Note:  Bob Marshall may have coined the hashtag earlier than June 2013, however, I have not found evidence (yet). (more…)

Seeds grow flowers!

Taking a very binary view of why people expend the effort to create value chain, value streams, and/or process maps, there are two reasons for mapping. The first is to generate a cost advantage by increasing efficiency. The second is to generate product differentiation. Each reason requires information about customers, how raw materials are transformed, and how the product is delivered.  The analysis and decision based on the maps are very different. Seed questions are a useful gathering data in a repeatable manner. Here are some sample mapping seed questions: (more…)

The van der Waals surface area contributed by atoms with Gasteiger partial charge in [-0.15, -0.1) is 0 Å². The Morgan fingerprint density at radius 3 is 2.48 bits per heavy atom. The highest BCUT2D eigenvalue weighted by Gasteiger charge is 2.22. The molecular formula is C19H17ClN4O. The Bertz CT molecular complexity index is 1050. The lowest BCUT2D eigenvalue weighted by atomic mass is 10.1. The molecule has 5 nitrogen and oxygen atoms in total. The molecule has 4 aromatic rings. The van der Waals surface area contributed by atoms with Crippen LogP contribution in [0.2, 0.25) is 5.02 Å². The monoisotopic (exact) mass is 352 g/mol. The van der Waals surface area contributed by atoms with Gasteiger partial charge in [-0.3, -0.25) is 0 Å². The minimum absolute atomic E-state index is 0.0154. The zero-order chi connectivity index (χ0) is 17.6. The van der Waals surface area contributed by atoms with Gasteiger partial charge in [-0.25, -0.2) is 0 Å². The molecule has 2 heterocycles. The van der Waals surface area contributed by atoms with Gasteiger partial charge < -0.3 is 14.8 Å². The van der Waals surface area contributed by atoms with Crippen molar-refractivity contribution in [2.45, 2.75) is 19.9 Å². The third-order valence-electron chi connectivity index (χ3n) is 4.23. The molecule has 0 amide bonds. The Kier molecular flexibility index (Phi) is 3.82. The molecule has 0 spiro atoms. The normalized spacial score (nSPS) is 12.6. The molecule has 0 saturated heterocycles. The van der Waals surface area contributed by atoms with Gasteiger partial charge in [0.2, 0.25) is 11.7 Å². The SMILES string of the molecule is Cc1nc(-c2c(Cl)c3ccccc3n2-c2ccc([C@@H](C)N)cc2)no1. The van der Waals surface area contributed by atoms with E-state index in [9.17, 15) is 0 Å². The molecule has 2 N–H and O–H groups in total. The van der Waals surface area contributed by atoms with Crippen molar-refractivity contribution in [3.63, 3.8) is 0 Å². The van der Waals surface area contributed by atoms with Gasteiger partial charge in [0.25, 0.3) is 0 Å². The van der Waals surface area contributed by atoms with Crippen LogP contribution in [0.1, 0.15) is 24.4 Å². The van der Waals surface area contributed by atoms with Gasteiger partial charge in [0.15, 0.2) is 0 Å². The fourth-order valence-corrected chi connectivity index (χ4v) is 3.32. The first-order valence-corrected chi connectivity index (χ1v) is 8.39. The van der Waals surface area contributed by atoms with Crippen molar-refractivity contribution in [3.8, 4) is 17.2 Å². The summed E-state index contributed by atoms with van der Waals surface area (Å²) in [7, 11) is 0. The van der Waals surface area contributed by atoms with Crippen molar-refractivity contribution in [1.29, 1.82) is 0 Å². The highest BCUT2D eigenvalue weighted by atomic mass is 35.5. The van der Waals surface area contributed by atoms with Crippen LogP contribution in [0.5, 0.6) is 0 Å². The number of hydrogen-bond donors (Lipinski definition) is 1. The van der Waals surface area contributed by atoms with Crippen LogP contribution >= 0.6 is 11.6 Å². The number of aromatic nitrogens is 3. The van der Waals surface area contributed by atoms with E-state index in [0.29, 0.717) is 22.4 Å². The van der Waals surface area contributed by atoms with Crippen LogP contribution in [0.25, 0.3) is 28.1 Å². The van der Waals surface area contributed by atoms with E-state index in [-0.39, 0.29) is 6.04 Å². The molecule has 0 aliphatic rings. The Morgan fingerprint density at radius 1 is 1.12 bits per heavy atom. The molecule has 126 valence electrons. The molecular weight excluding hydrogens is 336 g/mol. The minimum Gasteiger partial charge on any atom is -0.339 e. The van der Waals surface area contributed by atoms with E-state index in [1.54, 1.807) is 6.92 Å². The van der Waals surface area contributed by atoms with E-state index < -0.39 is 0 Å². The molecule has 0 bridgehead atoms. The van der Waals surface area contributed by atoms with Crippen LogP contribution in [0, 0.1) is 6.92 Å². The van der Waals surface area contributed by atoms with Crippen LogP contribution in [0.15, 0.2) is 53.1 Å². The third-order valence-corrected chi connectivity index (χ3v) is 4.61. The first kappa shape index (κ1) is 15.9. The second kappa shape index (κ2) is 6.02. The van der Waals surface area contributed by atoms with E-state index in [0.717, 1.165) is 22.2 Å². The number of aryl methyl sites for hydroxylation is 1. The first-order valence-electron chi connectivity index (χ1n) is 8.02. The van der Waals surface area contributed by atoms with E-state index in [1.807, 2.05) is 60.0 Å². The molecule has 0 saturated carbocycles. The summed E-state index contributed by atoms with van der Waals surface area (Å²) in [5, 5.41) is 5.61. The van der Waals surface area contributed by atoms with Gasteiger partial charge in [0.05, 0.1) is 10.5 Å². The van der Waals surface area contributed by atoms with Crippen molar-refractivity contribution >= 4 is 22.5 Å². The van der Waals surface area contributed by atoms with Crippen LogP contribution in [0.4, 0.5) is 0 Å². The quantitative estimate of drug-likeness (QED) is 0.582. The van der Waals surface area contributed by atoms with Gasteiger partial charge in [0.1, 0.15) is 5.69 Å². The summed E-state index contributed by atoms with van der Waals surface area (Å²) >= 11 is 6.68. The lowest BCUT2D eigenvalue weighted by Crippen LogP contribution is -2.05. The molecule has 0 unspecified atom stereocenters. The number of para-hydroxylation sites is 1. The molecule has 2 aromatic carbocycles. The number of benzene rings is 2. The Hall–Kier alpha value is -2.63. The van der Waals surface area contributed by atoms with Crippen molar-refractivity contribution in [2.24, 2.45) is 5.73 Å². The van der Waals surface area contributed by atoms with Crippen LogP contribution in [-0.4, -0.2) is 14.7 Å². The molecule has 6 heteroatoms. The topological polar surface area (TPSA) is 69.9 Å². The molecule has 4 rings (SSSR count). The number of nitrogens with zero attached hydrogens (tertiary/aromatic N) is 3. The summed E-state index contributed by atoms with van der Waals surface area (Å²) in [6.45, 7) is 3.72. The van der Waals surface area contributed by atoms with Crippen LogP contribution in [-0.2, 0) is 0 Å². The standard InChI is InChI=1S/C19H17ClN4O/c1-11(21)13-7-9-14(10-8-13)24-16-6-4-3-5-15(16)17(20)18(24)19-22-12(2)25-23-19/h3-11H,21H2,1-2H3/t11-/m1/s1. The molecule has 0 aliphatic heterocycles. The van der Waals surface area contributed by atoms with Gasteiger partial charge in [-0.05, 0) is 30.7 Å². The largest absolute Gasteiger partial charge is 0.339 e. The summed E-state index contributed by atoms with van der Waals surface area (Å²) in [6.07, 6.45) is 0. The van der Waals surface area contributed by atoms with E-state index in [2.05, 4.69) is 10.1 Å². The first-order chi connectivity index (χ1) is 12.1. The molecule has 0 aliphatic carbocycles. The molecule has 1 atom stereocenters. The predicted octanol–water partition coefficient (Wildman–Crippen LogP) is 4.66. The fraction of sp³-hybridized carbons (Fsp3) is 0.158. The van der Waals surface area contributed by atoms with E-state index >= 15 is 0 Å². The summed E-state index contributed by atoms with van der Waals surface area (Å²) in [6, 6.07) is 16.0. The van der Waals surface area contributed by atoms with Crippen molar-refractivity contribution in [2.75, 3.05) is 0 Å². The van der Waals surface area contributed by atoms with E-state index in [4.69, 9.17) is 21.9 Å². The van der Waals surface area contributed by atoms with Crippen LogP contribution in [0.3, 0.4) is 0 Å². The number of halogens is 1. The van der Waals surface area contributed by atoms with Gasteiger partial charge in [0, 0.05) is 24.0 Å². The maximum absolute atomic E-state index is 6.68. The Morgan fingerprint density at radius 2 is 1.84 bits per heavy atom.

Tipping Point

In Chapter Five of Malcolm Gladwell’s The Tipping Point (remember to stop borrowing your best friend’s copy and buy a copy of the book for yourself!), Gladwell uses the story of how the book Divine Secrets of the Ya-Ya Sisterhood found its way over the tipping point as an example of the power of context.  Ya-Ya had a long glide path to a being a best seller, but once it started being read by groups such as book clubs or just mothers and daughters sales skyrocketed. The book evoked solidarity and linkages between groups of women. Gladwell links the explosion in sales to groups acting as super connectors.